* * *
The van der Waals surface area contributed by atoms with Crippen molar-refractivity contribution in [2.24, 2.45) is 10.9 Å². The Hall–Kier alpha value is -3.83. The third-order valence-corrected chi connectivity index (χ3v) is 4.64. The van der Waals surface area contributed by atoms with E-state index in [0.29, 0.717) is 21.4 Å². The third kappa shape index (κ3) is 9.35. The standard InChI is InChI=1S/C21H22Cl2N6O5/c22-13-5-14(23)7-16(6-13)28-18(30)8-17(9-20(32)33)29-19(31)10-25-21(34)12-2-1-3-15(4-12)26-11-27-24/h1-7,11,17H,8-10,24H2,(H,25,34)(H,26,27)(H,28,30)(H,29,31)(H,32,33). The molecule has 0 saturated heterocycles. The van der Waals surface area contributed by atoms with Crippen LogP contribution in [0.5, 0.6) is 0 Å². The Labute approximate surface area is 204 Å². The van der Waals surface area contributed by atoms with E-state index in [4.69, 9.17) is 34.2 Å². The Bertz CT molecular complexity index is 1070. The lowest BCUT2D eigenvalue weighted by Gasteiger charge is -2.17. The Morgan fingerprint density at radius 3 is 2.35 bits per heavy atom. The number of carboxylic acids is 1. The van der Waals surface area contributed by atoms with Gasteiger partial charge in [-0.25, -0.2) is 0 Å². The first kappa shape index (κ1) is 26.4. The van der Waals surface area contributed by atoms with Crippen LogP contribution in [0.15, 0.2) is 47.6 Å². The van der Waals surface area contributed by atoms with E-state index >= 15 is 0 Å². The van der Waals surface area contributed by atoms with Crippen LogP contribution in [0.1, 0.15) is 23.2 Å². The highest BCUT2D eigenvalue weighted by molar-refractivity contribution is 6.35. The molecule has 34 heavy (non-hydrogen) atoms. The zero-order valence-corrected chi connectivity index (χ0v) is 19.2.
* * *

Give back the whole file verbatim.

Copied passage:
The van der Waals surface area contributed by atoms with Crippen molar-refractivity contribution in [2.24, 2.45) is 10.9 Å². The Hall–Kier alpha value is -3.83. The third-order valence-corrected chi connectivity index (χ3v) is 4.64. The van der Waals surface area contributed by atoms with E-state index in [0.29, 0.717) is 21.4 Å². The third kappa shape index (κ3) is 9.35. The standard InChI is InChI=1S/C21H22Cl2N6O5/c22-13-5-14(23)7-16(6-13)28-18(30)8-17(9-20(32)33)29-19(31)10-25-21(34)12-2-1-3-15(4-12)26-11-27-24/h1-7,11,17H,8-10,24H2,(H,25,34)(H,26,27)(H,28,30)(H,29,31)(H,32,33). The molecule has 0 saturated heterocycles. The van der Waals surface area contributed by atoms with Crippen LogP contribution in [0.5, 0.6) is 0 Å². The Labute approximate surface area is 204 Å². The van der Waals surface area contributed by atoms with E-state index in [4.69, 9.17) is 34.2 Å². The Bertz CT molecular complexity index is 1070. The lowest BCUT2D eigenvalue weighted by Gasteiger charge is -2.17. The Morgan fingerprint density at radius 3 is 2.35 bits per heavy atom. The number of carboxylic acids is 1. The van der Waals surface area contributed by atoms with Gasteiger partial charge in [-0.25, -0.2) is 0 Å². The first kappa shape index (κ1) is 26.4. The van der Waals surface area contributed by atoms with Crippen LogP contribution in [0.15, 0.2) is 47.6 Å². The van der Waals surface area contributed by atoms with E-state index >= 15 is 0 Å². The van der Waals surface area contributed by atoms with Crippen LogP contribution in [0.1, 0.15) is 23.2 Å². The highest BCUT2D eigenvalue weighted by molar-refractivity contribution is 6.35. The molecule has 34 heavy (non-hydrogen) atoms. The zero-order valence-corrected chi connectivity index (χ0v) is 19.2.